Dairy groups are supporting a new bill introduced by Rep. Reid Ribble, R-Wis., that would allow states to increase the gross vehicle weight limit on commercial trucks if they are properly equipped with six axles and meet the same safety standards as trucks currently allowed on interstates.
International Dairy Foods Association president and CEO Connie Tipton said the bill is important to dairy as an industry that relies on trucks to move goods to market.
"As a representative of dairy companies as well as a mother and grandmother, I personally believe it's a win-win when we can achieve greater efficiency and affordability along with safer roadways," Tipton said.
The industry relies on trucks to get milk from farms to plants and from plants to grocery stores. Because of the perishable nature of milk and dairy products, speed is a consideration.
IDFA says federal transportation rules are outdated, and force trucks to leave plants when they are less than full because the trucks reach the current weight limit before they meet the capacity limit.
The group says the Safe Trucking Act will modernize shipments on interstates because it raises the federal gross vehicle weight limit for trucks equipped with six axles rather than the typical five. It also gives states the flexibility to utilize these trucks where they see fit.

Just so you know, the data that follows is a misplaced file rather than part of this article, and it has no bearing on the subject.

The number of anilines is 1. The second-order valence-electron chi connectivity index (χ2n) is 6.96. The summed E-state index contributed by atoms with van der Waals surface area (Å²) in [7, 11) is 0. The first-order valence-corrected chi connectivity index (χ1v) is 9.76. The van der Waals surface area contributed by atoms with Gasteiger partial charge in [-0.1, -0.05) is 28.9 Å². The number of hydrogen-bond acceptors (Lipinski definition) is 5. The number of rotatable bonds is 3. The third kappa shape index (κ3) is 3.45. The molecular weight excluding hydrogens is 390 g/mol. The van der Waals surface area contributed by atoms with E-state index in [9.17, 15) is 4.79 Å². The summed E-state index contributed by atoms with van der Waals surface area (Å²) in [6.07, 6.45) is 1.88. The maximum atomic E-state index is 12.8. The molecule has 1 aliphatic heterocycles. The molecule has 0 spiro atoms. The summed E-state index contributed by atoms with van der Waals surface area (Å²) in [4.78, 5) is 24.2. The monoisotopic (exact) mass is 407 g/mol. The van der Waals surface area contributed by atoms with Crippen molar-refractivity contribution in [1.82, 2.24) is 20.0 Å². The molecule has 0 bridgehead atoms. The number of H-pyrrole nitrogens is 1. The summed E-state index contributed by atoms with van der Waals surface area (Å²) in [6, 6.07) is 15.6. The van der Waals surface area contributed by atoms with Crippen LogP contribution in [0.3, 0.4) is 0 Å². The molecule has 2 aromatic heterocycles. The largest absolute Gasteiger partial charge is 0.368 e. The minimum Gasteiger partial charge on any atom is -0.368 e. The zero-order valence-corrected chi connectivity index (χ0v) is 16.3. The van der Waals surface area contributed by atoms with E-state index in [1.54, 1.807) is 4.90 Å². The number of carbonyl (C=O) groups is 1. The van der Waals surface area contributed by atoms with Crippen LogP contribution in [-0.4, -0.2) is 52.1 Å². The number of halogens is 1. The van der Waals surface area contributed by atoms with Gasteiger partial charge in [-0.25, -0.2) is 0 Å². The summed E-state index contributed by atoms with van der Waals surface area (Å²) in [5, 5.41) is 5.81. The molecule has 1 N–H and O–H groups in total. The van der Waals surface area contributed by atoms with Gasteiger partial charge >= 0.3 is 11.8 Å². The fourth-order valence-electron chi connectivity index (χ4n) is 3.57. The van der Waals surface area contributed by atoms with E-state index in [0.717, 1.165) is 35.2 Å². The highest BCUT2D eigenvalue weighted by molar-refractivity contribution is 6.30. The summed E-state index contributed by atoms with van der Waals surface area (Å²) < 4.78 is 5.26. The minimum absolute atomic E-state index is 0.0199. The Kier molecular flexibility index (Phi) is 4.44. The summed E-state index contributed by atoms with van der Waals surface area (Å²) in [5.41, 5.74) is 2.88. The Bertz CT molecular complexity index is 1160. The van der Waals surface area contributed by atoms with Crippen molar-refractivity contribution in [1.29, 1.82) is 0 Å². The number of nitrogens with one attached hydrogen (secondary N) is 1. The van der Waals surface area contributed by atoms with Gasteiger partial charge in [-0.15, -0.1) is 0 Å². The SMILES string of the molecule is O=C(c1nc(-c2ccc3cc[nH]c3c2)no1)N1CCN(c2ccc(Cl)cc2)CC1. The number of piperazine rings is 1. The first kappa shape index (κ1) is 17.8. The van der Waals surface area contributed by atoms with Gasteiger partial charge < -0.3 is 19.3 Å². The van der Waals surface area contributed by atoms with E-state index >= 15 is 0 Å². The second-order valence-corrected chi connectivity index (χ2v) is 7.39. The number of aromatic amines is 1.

Allowing trucks to carry more product reduces the number of trucks on roadways, IDFA said.
In a letter sent to members of the House Transportation and Infrastructure Committee, the National Milk Producers Federation joined with IDFA to tell Congress that the combination of greater efficiencies and safer highways makes sense for many industries.
"The current patchwork of varying maximum weights compels dairy marketers to transport partially empty loads of milk. This uses more fuel, creates more congestion and increases the costs of maintaining roads," said Jim Mulhern, NMPF president and CEO.
"Common sense changes like those included in the Safe Trucking Act will improve the efficiency and sustainability of the U.S. dairy industry."
NMPF and IDFA highlighted a June study by the U.S. Department of Transportation that found more productive trucks lower congestion costs, fuel costs, and carbon and other emissions.
The study also found that vehicle stability and control are virtually unchanged on heavier six-axle vehicles, the groups said, and truck weight reform would also reduce pavement costs.